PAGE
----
Briefly describe Continuous and Final Audit and mention its advantages and disadvantages.

Auditing and Assurance Revision Questions and Answers

Continuous and Final Audit
Continuous Auditing is processes that allow an on-going review and analysis of business and financial information on a real time basis. Continuous auditing requires specialized skills of audit personnel. Continuous auditing helps end users with timely and correct information for reporting and decision making. Therefore, continuous audit is more useful where financial information is updated for decision making and publishing as events occur. Therefore, main users of continuous audit are different levels of management. The continuous audit is sometimes confused with the interim audit and used interchangeably. The interim audit concerns with a particular period in a financial year whereas continuous audit is not concerned with a particular period and is an ongoing process.
At the other hand final audit is commonly understood to be an audit which begins after the books of accounts have been closed at the end of the accounting period and thereafter carried out continuously until completed. Normally final audit is concerned with verification of books of accounts and the financial statements generated on the basis of those books of accounts. The final auditor is required to give opinion on the financial statements and books of accounts maintained. The main users of final audit are shareholders/owner of the enterprise, government and other third-party users.
Advantages of final audit are:
i. Work can be carried on at stretch till the audit is over. Thus, avoiding the necessity of frequent visits
ii. The possibility of manipulation in financial information is also avoided. Allocation of work for staff and planning of audit becomes easier.

Disadvantages of final audit include is mainly delay in completion of audit and publication of financial audit. Particularly if the size of the business is large. It also becomes difficult to plan and complete audit in time if financial years of several client send on the same date. Another disadvantage is that the errors, non-compliance, manipulations and frauds are not discovered in time, thus making difficult to make corrective measures.

Advantages of Continuous Audit:
1. Errors are discovered earlier, thus giving adequate time for taking corrective measures
2. Because of the frequent attendance of the auditor, the opportunities of committing frauds are reduced.
3. Fraud, if perpetrated, is detected sooner with the result that size of the fraud is limited and also the chances of recovering the defalcated amount are improved.
4. The attendance of the audit staff acts as a moral check on the client‟s staff.

5. The client‟s accounts are always kept up to date.
6. Since audit can be carried on throughout the year, there is more time for detailed checking of the accounts when the audit is taken up at the close of the year.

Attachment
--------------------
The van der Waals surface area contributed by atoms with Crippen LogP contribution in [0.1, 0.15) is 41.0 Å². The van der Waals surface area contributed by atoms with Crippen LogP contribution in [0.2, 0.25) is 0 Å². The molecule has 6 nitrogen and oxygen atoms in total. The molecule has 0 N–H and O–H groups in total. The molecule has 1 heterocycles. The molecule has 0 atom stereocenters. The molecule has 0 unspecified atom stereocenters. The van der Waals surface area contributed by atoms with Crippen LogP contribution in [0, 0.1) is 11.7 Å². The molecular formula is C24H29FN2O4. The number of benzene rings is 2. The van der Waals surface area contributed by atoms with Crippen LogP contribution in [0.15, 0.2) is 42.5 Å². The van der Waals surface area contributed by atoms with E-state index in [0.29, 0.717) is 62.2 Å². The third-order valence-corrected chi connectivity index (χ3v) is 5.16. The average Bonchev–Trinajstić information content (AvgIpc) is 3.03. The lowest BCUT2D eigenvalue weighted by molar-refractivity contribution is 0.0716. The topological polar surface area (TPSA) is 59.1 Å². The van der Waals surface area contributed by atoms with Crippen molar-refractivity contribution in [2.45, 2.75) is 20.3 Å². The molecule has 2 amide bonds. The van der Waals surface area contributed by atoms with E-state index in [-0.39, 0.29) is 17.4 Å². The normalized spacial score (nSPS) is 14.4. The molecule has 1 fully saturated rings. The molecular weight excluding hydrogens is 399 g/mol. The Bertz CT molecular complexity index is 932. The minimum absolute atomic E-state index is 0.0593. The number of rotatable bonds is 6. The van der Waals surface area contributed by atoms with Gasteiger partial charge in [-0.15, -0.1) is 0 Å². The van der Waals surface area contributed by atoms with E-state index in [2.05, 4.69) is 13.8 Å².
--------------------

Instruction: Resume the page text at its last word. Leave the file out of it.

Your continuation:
7. If the audit of routine transactions is completed before the close of the year, the final accounts can be prepared and reported upon much earlier.
8. If the auditor carries on a continuous audit, he remains constantly in touch with the client‟s affairs thereable to carry out his duties efficiently.
9. In the case of continuous audit, the work of the auditor is greatly facilitated since he is in a better position to plan out his engagements and take up the job at his convenience, avoiding the pressure at the close of the financial year when most of the business firms usually close their accounts.

Disadvantages:
1. There is a danger that the records of transactions after they have been audited may be altered either intentionally or unintentionally.
2. The examination of an item left incomplete on a visit for being undertaking on the next visit may be overlooked.
3. A continuous audit may involve good deal of waste of time and effort if the size of the concern is small.

The disadvantages of a continuous audit can be avoided if the following precautions are taken:

1. During the course of each visit, work should be completed up to a definite stage so as to avoid loose ends.
2. At the end visit, important balances should be noted down and the same should be compared at the time of the next visit.

3. The visits should be at irregular intervals of time so that the client‟s staff may not in advance know the exact date when the audit would be resumed and thus may be able to prepare themselves in advance for the same.
4. The nominal accounts should be checked only at the time of final closing.
5. The client‟s staff should be instructed not to alter or correct audited figures. The auditor should also device a special form of ticks for being placed against figures, which has been altered, and neither its purpose nor significance should be disclosed to the client‟s staff.

Thus, it is clear from the above that final or completed audit approach is advisable in small scale clients. On the other hand, continuous audit may be adopted in large scale clients. The continuous audit may also be suitable to the clients where internal control is weak. The continuous audit involves higher cost in comparison to final audit. Moreover, continuous presence of audit staff may impair auditor‟s independence as well. Therefore, both choices should be judged as per their merits and demerits vis-à-vis clients‟ requirement and scale of operation.



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